George Stinney Jr. was executed in the electric chair on June 16, 1944, at the age of 14, making him the youngest person to be executed in the United States in the 20th century. He was convicted of the murder of two young white girls, Betty June Binnicker, 11, and Mary Emma Thames, 7, in Alcolu, South Carolina.

Stinney’s trial lasted less than a day, and his defense counsel was appointed by the court and had no experience in criminal defense. The all-white jury took only 10 minutes to deliberate and found Stinney guilty. There were no witnesses, no physical evidence, and no confession. Stinney was questioned without his parents or an attorney present, and his alleged confession was written by a police officer and not signed by Stinney.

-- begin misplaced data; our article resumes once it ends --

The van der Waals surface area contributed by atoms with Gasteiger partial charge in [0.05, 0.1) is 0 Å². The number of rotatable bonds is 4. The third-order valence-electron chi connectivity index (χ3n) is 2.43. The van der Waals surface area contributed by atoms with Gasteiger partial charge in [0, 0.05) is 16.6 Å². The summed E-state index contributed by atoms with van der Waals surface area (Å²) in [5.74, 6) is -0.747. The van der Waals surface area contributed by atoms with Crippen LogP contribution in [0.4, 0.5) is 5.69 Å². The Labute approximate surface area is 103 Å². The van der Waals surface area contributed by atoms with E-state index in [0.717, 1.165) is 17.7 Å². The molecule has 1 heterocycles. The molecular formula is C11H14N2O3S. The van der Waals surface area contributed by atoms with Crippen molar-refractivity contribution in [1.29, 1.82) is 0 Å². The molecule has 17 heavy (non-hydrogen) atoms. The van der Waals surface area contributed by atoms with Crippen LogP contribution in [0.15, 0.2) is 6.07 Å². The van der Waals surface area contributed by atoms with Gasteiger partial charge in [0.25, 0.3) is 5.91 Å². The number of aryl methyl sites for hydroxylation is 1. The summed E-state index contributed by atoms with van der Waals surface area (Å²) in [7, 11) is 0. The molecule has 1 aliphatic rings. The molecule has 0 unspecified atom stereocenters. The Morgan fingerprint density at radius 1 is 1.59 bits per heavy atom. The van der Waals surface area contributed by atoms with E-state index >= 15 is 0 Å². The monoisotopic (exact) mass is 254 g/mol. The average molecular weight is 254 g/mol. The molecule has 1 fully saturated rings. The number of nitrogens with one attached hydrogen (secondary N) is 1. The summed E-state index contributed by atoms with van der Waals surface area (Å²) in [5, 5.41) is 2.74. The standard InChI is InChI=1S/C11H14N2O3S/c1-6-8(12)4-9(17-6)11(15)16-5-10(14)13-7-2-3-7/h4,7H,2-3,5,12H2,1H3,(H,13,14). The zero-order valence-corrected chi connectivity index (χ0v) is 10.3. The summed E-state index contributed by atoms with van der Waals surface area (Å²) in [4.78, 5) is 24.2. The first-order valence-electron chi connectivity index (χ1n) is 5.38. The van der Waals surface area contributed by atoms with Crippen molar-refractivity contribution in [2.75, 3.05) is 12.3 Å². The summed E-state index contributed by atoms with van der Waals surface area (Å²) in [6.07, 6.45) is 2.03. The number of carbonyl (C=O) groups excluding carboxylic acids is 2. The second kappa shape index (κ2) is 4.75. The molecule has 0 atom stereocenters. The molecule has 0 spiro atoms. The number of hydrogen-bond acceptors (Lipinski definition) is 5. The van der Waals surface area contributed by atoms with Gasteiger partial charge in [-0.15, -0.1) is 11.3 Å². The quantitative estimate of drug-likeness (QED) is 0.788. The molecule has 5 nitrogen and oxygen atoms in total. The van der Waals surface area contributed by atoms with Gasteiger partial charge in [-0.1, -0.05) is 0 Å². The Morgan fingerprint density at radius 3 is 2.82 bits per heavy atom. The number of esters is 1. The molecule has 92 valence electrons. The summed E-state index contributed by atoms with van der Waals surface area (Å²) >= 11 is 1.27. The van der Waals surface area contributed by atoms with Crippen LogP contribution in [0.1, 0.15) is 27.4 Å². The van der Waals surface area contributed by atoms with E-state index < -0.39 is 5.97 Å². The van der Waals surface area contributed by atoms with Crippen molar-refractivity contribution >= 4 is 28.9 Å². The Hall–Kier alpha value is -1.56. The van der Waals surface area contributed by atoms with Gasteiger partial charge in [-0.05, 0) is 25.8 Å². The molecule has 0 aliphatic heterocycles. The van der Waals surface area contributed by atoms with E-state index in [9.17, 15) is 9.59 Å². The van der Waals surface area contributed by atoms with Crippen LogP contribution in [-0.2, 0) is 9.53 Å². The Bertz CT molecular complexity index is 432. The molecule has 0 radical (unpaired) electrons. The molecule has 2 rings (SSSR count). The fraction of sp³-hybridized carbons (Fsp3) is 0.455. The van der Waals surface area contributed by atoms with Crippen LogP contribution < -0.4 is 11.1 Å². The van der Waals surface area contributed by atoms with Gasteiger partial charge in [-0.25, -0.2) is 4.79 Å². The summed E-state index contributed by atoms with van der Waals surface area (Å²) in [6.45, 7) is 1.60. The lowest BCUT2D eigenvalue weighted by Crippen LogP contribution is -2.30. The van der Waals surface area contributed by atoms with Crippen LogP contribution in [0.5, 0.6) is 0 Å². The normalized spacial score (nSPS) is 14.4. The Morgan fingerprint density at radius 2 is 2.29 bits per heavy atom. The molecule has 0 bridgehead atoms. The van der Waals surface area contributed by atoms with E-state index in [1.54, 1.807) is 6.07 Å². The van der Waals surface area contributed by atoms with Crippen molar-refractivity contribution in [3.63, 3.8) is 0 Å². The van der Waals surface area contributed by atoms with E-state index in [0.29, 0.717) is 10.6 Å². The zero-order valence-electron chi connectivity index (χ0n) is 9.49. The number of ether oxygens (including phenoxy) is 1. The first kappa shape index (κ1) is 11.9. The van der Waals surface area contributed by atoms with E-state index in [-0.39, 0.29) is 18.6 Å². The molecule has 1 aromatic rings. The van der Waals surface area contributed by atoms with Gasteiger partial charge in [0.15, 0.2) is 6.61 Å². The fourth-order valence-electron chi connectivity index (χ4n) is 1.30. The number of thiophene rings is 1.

Stinney’s execution was racially motivated. He was Black, and the victims were white, and during this time in the Jim Crow South, Black individuals were often railroaded by the justice system. There was little evidence to support Stinney’s conviction, and many people believe that he was wrongly accused and executed for a crime he did not commit.

The case against Stinney was weak, and it was evident that he did not receive a fair trial. His execution was an injustice, and it highlighted the racial inequality and bias that were prevalent in the United States during this time. It was not until 70 years later, in 2014, that Stinney’s conviction was vacated by a South Carolina circuit court judge, who ruled that Stinney’s trial was fundamentally unfair and violated his constitutional rights….S££ MOR£

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